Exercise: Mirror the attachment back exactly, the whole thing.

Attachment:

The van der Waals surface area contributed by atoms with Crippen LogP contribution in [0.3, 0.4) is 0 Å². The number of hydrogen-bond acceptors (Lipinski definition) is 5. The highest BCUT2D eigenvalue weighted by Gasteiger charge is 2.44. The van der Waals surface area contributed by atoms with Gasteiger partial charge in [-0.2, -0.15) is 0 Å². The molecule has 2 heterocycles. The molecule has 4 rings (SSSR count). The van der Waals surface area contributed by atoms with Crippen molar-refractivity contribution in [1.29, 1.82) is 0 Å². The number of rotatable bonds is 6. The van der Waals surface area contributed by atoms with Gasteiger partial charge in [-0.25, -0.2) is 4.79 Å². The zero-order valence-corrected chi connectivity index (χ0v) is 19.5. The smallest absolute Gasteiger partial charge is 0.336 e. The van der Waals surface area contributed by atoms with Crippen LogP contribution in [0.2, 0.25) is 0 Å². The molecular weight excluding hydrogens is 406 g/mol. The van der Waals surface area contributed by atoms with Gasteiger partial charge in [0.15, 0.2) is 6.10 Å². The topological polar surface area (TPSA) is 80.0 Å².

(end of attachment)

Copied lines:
The van der Waals surface area contributed by atoms with Crippen LogP contribution in [0.3, 0.4) is 0 Å². The number of hydrogen-bond acceptors (Lipinski definition) is 5. The highest BCUT2D eigenvalue weighted by Gasteiger charge is 2.44. The van der Waals surface area contributed by atoms with Gasteiger partial charge in [-0.2, -0.15) is 0 Å². The molecule has 2 heterocycles. The molecule has 4 rings (SSSR count). The van der Waals surface area contributed by atoms with Crippen molar-refractivity contribution in [1.29, 1.82) is 0 Å². The number of rotatable bonds is 6. The van der Waals surface area contributed by atoms with Gasteiger partial charge in [-0.25, -0.2) is 4.79 Å². The zero-order valence-corrected chi connectivity index (χ0v) is 19.5. The smallest absolute Gasteiger partial charge is 0.336 e. The van der Waals surface area contributed by atoms with Crippen LogP contribution in [0.2, 0.25) is 0 Å². The molecular weight excluding hydrogens is 406 g/mol. The van der Waals surface area contributed by atoms with Gasteiger partial charge in [0.15, 0.2) is 6.10 Å². The topological polar surface area (TPSA) is 80.0 Å².